On the morning of September 4, 1957, fifteen-year-old Dorothy Counts set out on a harrowing path toward Harding High, where-as the first African American to attend the all-white school -she was greeted by a jeering swarm of boys who spat, threw trash, and yelled epithets at her as she entered the building. Charlotte Observer photographer Don Sturkey

Where Are They Now?: Dorothy Counts

On the morning of September 4, 1957, fifteen-year-old Dorothy Counts set out on a harrowing path toward Harding High, where-as the first African American to attend the all-white school – she was greeted by a jeering swarm of boys who spat, threw trash, and yelled epithets at her as she entered the building.

Charlotte Observer photographer Don Sturkey captured the ugly incident on film, and in the days that followed, the searing image appeared not just in the local paper but in newspapers around the world.

People everywhere were transfixed by the girl in the photograph who stood tall, her five-foot-ten-inch frame towering nobly above the mob that trailed her. There, in black and white, was evidence of the brutality of racism, a sinister force that had led children to torment another child while adults stood by.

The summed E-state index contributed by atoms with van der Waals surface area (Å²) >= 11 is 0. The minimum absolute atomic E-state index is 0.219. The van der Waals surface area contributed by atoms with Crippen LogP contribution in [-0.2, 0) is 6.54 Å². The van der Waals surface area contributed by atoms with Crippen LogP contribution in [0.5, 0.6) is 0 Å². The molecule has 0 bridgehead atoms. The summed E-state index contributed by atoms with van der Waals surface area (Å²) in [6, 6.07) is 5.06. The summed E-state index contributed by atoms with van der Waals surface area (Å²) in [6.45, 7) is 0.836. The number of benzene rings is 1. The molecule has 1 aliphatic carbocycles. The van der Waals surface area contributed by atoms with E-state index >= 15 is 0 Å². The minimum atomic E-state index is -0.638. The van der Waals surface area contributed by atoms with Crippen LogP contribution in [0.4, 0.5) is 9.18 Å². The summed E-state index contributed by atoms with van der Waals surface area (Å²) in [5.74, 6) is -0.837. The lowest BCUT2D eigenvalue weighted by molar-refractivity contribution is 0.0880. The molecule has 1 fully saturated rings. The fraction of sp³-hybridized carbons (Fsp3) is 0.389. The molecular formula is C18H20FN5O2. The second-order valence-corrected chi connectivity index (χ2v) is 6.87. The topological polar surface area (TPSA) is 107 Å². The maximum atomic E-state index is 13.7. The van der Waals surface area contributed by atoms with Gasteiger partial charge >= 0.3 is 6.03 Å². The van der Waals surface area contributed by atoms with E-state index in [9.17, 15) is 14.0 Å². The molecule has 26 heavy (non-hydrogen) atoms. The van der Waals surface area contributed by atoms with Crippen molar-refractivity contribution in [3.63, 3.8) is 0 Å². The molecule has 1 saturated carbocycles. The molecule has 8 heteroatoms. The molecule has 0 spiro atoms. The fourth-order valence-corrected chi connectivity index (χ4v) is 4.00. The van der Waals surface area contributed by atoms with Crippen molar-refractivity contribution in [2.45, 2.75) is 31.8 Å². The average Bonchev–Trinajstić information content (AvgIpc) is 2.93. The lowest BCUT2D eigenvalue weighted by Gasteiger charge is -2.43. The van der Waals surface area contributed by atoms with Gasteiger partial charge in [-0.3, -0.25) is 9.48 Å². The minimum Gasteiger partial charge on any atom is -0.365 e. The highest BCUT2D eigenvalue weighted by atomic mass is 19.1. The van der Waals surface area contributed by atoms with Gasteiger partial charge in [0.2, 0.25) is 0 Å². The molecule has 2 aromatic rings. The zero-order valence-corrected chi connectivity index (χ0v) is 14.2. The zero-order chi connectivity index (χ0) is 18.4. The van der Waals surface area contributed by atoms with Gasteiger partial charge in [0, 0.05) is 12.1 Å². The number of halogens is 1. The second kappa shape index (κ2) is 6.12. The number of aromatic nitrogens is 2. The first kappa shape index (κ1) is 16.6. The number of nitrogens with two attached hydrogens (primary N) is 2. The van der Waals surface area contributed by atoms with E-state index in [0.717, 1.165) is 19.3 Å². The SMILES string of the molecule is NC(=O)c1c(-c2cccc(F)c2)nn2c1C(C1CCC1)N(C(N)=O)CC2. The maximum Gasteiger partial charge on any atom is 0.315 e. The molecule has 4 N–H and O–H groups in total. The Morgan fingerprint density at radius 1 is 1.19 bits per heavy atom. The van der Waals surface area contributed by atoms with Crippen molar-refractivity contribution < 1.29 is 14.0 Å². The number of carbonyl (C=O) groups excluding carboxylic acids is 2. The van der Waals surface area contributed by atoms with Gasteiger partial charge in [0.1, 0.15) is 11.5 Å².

A week later, the girl in the photograph was gone. Her parents – having been told by the school administrators and police officials that they could not guarantee her safety – sent her to live with a relative in suburban Philadelphia, where she could peacefully attend an integrated school.

Rather than permanently quitting the city that failed her, she moved back three years later to earn her degree from Johnson C. Smith University and, except for a couple early years spent living in New York City, she has lived here ever since.

Elizabeth Eckford and Dorothy counts’ story must serve as a source of inspiration for every Black person living everywhere and should motivate them that no matter the odds against them, with just a little perseverance, success would be theirs. Black women should know that they are great and strong and that nothing can obstruct their aim of succeeding in life.

Our African history is filled with the heroic feats of women like Queen Sheba and Zewditu of Ethiopia, Ndola Ann Nzingha of Angola, Yaa Asantewaa of Ghana, etc., and that with both Eckford and Count’s did in the face of the massive discrimination and hatred was just the genetic expression of how hard our African women are.

Let us all celebrate them for they triumph in their quest for dis-segregation of schools.

What do you think?

Written by vozAfric